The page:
Essay - The Outrage of War In literature, similar themes are portrayed in many different ways, mostly according to the time period they were written in. A new generation of writers came of age after the civil war, known as the realists. They dominated American fiction from the late nineteenth century to the middle of the twentieth. They took their ideas from the slums of the rapidly growing cities at that time, from the factories replacing farmland, and from the every day common people: poor factory workers, corrupt politicians, soldiers, and even prostitutes. Realists sought to accurately portray real life. One of those Realist writers was Stephen Crane (1871-1900).
In the short story “A Mystery of Heroism” and his poem “War is Kind” Stephen Crane uses irony and sarcasm to effectively portray his attitudes about war and to mock Romantic heroism.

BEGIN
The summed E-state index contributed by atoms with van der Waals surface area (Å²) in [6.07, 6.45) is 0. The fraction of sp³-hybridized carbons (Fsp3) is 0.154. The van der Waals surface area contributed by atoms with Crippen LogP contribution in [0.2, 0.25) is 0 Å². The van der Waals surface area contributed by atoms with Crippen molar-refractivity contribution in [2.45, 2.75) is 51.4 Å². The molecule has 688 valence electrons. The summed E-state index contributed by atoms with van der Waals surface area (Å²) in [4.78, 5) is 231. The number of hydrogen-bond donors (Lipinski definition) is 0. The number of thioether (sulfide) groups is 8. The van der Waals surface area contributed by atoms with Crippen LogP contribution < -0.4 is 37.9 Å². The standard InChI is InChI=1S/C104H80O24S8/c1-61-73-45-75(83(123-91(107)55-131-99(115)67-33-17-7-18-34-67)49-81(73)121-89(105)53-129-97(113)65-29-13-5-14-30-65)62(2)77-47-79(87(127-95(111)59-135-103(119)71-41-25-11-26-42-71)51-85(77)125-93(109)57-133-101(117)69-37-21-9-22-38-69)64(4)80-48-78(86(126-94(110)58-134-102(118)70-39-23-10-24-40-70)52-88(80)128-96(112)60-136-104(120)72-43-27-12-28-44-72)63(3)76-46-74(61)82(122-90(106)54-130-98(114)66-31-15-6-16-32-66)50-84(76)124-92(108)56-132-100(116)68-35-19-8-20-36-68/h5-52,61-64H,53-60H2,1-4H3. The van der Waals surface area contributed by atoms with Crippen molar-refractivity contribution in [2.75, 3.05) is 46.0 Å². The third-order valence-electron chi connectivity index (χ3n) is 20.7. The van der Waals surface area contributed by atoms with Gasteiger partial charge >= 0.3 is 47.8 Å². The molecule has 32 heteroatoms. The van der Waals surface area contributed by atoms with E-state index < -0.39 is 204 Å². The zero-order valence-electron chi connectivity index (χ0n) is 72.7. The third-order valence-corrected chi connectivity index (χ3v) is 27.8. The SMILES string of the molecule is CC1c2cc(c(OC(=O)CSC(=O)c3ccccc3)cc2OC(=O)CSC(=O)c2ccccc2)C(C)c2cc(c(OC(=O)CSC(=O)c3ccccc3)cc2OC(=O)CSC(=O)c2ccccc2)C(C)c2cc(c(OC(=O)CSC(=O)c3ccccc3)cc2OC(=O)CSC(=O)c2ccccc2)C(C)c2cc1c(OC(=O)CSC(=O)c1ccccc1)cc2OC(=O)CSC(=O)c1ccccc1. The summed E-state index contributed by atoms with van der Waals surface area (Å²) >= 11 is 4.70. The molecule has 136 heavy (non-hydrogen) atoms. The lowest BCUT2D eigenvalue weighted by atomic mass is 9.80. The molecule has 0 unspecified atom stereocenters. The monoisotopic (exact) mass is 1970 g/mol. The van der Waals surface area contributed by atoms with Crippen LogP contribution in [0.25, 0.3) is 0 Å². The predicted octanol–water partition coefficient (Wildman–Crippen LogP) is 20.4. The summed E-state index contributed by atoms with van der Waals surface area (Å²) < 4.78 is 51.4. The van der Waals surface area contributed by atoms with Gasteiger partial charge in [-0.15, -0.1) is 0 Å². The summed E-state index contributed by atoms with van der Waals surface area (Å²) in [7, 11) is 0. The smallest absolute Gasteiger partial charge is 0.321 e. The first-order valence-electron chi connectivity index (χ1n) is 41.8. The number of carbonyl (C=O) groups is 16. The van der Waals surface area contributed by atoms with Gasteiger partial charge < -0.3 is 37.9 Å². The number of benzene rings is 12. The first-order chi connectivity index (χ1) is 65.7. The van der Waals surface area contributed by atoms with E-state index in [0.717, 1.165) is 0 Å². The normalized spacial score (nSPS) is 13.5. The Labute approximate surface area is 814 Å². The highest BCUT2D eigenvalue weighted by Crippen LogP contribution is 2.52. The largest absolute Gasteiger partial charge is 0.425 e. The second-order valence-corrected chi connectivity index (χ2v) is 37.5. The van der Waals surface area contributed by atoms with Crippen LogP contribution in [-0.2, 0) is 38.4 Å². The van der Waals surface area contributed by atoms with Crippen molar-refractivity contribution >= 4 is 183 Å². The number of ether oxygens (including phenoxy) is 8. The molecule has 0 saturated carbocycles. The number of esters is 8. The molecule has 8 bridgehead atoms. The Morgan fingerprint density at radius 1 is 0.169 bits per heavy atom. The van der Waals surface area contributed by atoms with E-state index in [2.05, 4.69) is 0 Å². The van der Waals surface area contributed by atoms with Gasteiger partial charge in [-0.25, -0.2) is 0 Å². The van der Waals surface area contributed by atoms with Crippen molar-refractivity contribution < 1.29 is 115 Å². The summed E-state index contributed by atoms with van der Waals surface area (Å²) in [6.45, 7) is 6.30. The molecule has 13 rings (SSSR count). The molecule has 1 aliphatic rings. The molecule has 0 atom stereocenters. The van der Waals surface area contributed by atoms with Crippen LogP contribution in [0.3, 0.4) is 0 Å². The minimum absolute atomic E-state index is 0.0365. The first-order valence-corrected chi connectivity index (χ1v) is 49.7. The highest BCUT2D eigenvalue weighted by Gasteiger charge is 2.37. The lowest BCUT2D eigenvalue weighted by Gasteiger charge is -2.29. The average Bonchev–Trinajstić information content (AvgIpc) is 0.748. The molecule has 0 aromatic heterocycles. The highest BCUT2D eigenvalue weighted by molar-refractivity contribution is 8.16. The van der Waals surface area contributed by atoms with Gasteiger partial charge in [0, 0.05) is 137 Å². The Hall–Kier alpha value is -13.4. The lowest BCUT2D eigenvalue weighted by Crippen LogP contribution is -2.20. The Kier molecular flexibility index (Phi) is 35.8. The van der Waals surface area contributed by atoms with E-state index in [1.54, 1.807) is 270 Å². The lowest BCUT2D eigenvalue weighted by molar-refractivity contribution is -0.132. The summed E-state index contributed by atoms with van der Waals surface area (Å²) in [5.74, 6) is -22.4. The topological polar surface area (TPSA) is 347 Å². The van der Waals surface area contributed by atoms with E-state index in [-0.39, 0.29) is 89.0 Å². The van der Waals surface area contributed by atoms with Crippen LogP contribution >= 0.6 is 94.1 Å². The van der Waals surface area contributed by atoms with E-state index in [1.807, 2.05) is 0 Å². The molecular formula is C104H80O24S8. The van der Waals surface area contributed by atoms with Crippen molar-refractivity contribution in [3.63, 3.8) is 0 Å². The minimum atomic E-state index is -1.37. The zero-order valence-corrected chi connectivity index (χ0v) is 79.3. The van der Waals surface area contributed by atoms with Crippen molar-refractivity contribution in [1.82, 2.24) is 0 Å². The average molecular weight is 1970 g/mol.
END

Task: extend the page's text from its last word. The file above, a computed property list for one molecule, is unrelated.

In the story, at first sight no one could be called a hero. There are many characteristics that mark a true hero, someone that stands up for his beliefs and dies for it if he has to, not just dying in war or in a horrible way. The motive is what truly counts. In “Mystery”, Collins is just a symbol for the common crowd. He strives for the feeling of heroism by doing something courageous. He is one of many, but definitely no hero. The passing of the battlefield to get to the water could just be seen as the war scene itself. There are no heroes; we all do what we have to do. “…Human expression had said loudly for centuries that men should feel afraid of certain things and that all men who did not feel this fear were phenomena, heroes. He was then a hero...After all, heroes were not much” (Mystery, p.490). This quote is totally ironical, because it shows that being a hero, in a romantic way, does not take much. Doing something courageous, dangerous, and something adventurous without showing fear. It is mocking romantic heroes, because it says that those heroes cannot really be true heroes. A romantic hero is someone marked by courageous acts, honored deeds, someone who engages in daring chases, fights, and exciting escapes. Since Crane also was a pioneer of naturalism, he valued instincts and behavior and the motives for people to turn out as they did. Getting the water by taking a dangerous path means nothing then without the motive. Nevertheless, Crane throws in a short moment where he forgets his indifference about heroism and creates his own heroism, a realistic one. To Crane, being a hero is more an individual state, it does not have to be glorifying but something that is natural, and a good act. Standing up for one‘s beliefs without regarding the outcome. Collins just went to get some water. He was thirsty and wanted to show his courage. It was no belief he pursued, and a rather purposeless action, nothing heroic at all to the realistic eye. The only little moment where Crane changes his character is when Collins turns around to give the officer some water. This does not save him from dying, which it would have done in a romantic story, but just offers him kindness. It portrays a very social, real-to-life heroic act, neither selfish nor very grant and honored, but individually seen as a giant leap of benevolence and a pursuing of moral belief, without great meaning to the world, an every day natural scene. “But Collins turned…Here’s your drink…Turn over, man, for God’s sake…There was the faintest shadow of a smile on his lips as he looked at Collins” (p.492). Even though Collins was not given a medal for his act he did something, in realistic measures, heroic. The poem is saying the same thing. Allthose people dying in war, in itself, is not very heroic at all. “These men were born to drill and die”(War is Kind, p.494). Men mostly fought, because that was their job. We all die sooner or later. The soldiers are no more heroes than the mourning wives and children. They both endure hardships and do what they have to do.